Many people enjoy working with animals and the idea of making it their career can be appealing. According to the American Veterinary Medical Association (AVMA), the median salary for private practice veterinarians is $90,000, with some specialty veterinary careers paying higher. You might not get this average veterinarian salary at first, but you can work up to it.
How much you earn as a veterinarian depends on whether you work in the public or private sector, how long you’ve practiced, your specialty, location and other factors. If you’re trying to decide which path makes sense for you, here’s some information about the highest-paid veterinarian careers.
Top 10 highest-paid veterinarian careers
When looking at veterinarian careers, it’s important to consider your salary, and how it’ll help you tackle your student loan debt. The AVMA reports that the median debt for vet school is $160,000. Indeed’s data suggests that you could make anywhere from $10.50 an hour up to a six-figure veterinary salary, depending on which veterinary career path you take.
10. Zoo veterinarian
Average salary: $59,986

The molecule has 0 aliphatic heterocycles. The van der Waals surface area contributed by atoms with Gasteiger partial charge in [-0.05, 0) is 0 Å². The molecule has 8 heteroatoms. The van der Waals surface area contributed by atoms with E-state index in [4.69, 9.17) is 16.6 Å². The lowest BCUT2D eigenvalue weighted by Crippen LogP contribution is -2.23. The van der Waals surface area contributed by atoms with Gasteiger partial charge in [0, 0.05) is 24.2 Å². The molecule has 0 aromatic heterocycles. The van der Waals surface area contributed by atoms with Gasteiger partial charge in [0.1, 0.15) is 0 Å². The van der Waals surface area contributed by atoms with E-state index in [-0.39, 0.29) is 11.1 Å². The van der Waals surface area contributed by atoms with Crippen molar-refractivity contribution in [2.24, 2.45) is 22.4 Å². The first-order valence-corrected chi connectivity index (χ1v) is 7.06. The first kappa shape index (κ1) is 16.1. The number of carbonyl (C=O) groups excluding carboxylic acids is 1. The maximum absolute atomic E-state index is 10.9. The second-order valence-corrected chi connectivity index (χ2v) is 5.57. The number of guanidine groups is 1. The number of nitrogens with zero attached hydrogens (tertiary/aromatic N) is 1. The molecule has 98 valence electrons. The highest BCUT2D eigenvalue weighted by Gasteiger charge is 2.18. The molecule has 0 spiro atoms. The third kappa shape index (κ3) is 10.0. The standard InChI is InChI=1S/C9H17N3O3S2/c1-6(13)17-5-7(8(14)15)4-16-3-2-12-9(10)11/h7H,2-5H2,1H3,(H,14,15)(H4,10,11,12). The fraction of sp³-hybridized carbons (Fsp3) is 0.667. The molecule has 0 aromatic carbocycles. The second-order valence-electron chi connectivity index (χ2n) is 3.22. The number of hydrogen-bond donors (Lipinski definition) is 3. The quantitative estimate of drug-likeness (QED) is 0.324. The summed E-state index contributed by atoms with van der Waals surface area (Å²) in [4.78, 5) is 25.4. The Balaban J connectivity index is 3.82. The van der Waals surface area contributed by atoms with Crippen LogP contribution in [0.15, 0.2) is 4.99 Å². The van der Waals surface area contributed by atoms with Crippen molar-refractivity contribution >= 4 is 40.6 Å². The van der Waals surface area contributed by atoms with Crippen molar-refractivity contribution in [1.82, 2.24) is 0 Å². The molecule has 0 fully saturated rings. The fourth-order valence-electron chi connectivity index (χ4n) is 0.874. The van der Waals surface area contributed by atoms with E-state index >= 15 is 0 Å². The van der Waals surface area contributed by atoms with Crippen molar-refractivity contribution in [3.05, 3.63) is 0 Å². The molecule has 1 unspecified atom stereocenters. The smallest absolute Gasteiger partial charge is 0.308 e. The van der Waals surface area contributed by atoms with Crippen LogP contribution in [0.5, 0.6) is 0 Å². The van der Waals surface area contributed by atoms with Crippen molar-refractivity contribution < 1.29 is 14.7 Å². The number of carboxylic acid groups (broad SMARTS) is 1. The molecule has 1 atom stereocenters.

As you might expect, a zoo veterinarian mainly works with animals in zoos. You’d see to the health of animals, including treating injuries and giving medicine and vaccinations. To be a veterinarian, you must complete a Doctor of Veterinary Medicine program and obtain a license to practice in your state.
It takes about eight years to obtain the requisite degree (including undergraduate and graduate work), and you might need to complete another one or two years of residency or other training to become a zoo veterinarian.
9. Public health veterinarian
Average salary: $67,343
To help prevent infectious diseases from spreading in the animal and human populations, a public health veterinarian works with state and local (and possibly federal government) officials to provide education and research.
According to the AVMA, the starting public practice salary for veterinarians is between $45,275 and $122,750.
In general, you’d need to complete your veterinary education, and potentially, public health training. Public health and healthcare specialists need a bachelor’s degree, although you might need a Master’s in Public Health degree.
Getting a master’s degree can take an additional two years on top of your four-year bachelor’s degree. As a public health veterinarian, you’d need to complete your Doctor of Veterinary Medicine, which typically takes eight years. Additionally, when you work in public health, especially if you’re working for a government agency, you might be eligible for Public Service Loan Forgiveness (PSLF).